The committee will forward many of the School-level honorees for consideration in the Georgia Tech awards programs this spring.
This year’s winners:
Bill Schutz Junior Faculty Teaching Award
The Colonial Pipeline network’s most recent accident reminds us that our fossil fuel infrastructure is vulnerable
By Matt Smith | November 3, 2016 | Sierra Magazine
Colonial Pipeline fire | Photo courtesy of the Alabaster Fire Department
An explosion that sent a column of smoke towering over the Alabama hills has Southeastern cities bracing for possible price spikes and gasoline shortages for the second time in six weeks.
The Monday afternoon explosion has again shut down the 5,500-mile Colonial Pipeline network, which funnels fuel from Houston to New Jersey—showing the extent to which America’s fossil fuel infrastructure is vulnerable.
“I think the effect may be pretty immediate, given the volume that goes through that pipeline,” said Dr. Iris Tien, an assistant professor of civil engineering at the Georgia Institute of Technology in Atlanta. “One of the shortcomings of our infrastructure is we don’t have a lot of redundancy when it comes to these gas pipelines, so we rely on very few sources for a lot of our supply.” read more…
October 20, 2016
Ph.D. student Chloe Johansen, third from left, brainstorms with her group members on an October morning. Their group is part of the Scheller College of Business’ Technological Innovation: Generating Economic Results program (TI:GER). Johansen is working with two business students and two Emory University law students to commercialize her Ph.D. research. She’s trying to create software to model the behavior and interdependence of infrastructure systems. The group members are, left to right, Scheller MBA student Greg Van Volkenburg, Emory law student Ruohong Yao, Johansen, MBA student Chris Bergman, and law student Victoria Sparks. (Photo: Joshua Stewart)
America’s infrastructure systems are in terrible shape and getting worse.
That’s been the refrain from the American Society of Civil Engineers since its most-recent infrastructure report card found virtually all of the nation’s systems for moving people, energy, commerce, waste are falling apart.
The organization estimates we’ll need to spend $3.6 trillion — with a “t” — by 2020 just to repair or replace what’s failing.
Enter Chloe Johansen, a School of Civil and Environmental Engineering Ph.D. student working in Assistant Professor Iris Tien’s research group.
August 29, 2016
Iris Tien, left, with Gwinnett County middle school teacher Kathylee McElroy and Jamila Cola after Tien and McElroy won awards for their collaboration on engineering lesson plans for McElroy’s science classes. They’ve been working together for two years through a program made possible by the National Science Foundation Partnerships for Research, Innovation, and Multi-Scale Engineering. Cola is the director of that program.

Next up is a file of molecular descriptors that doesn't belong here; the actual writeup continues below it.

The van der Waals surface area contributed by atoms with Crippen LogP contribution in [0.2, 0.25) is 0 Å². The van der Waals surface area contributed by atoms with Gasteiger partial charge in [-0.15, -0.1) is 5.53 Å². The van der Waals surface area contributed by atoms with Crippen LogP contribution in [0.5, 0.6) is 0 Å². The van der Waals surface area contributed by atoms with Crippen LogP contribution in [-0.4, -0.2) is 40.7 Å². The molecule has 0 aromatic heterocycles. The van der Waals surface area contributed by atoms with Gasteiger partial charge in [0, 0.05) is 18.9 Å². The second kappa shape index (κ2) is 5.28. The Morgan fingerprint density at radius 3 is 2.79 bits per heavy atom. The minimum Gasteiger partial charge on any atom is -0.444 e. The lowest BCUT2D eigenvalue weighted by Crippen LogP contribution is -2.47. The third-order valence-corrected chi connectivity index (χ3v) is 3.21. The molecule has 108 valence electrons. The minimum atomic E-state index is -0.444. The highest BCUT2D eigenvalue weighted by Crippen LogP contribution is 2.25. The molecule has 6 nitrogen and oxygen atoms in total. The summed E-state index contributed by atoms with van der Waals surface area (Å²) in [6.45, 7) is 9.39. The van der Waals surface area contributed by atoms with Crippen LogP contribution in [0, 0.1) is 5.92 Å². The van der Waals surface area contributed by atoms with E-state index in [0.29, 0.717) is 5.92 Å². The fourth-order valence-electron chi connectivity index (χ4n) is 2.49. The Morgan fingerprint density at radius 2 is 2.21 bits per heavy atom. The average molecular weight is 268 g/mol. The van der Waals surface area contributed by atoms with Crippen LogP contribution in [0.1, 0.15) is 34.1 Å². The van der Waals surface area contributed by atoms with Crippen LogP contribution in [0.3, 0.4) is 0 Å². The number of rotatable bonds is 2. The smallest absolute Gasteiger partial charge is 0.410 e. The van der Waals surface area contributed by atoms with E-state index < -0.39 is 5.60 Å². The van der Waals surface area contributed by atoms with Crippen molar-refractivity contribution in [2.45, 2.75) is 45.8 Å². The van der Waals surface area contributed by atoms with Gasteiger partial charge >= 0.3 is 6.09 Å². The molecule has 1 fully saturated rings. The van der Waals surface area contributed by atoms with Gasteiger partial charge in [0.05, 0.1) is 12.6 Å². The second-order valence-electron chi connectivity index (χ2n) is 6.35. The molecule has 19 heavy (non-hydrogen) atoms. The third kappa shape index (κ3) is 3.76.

Georgia Tech’s K-12 outreach program has recognized Assistant Professor Iris Tien for her work helping some Atlanta-area middle school students learn about engineering.
Tien has been working with Northbrook Middle School teacher Kathylee McElroy to incorporate engineering concepts into McElroy’s science lessons. The collaboration won Tien and McElroy 2016 Paul A. Duke GIFT Action Plan Achievement awards earlier this month from Georgia Tech’s Center for Education Integrating Science, Mathematics and Computing (CEISMC).
“It is important to expose students to engineering concepts early, including ideas about risk and hazards, and building civil engineering structures to withstand those hazards,” said Tien, whose work includes risk assessment and decision-making under uncertain conditions. read more…
By Iris Tien | July 19, 2016
A neighborhood on the Westside of Atlanta, an example of the premise that has been stuck in Iris Tien’s mind recently: how the infrastructure civil and environmental engineers build — or the lack thereof in areas like this — influences the surrounding community. (Photo: Iris Tien)
It has been more than a month since the Integrated Network for Social Sustainability (INSS) Conference, organized in part by Serve-Learn-Sustain (SLS) at Georgia Tech, and the topics we discussed still stay with me. As a civil engineer, what has specifically stuck with me, and what I think will continue to color how I think about social sustainability, is the vital role of civil infrastructure in building communities. read more…
National Academies Government-University-Industry Research Roundtable (GUIRR): Critical Infrastructure Security
GT in DC | Prepared by Lewis-Burke Associates LLC | February 29, 2016
On February 24, Iris Tien, Assistant Professor at the School of Civil and Environmental Engineering, participated in a panel discussion on threat and impact modeling, at the National Academy’s Critical Infrastructure Security event in Washington, DC. read more…
October 1, 2015
Some of the world’s brightest scholars gather in Saudi Arabia in December to talk about the latest advances in sensing technologies and networks.
The School of Civil and Environmental Engineering’s Iris Tien has been invited to join them. read more…
September 17, 2015
The National Science Foundation has awarded Iris Tien $499,920 for a three-year project that will develop new computer models of infrastructure systems and the connections between them.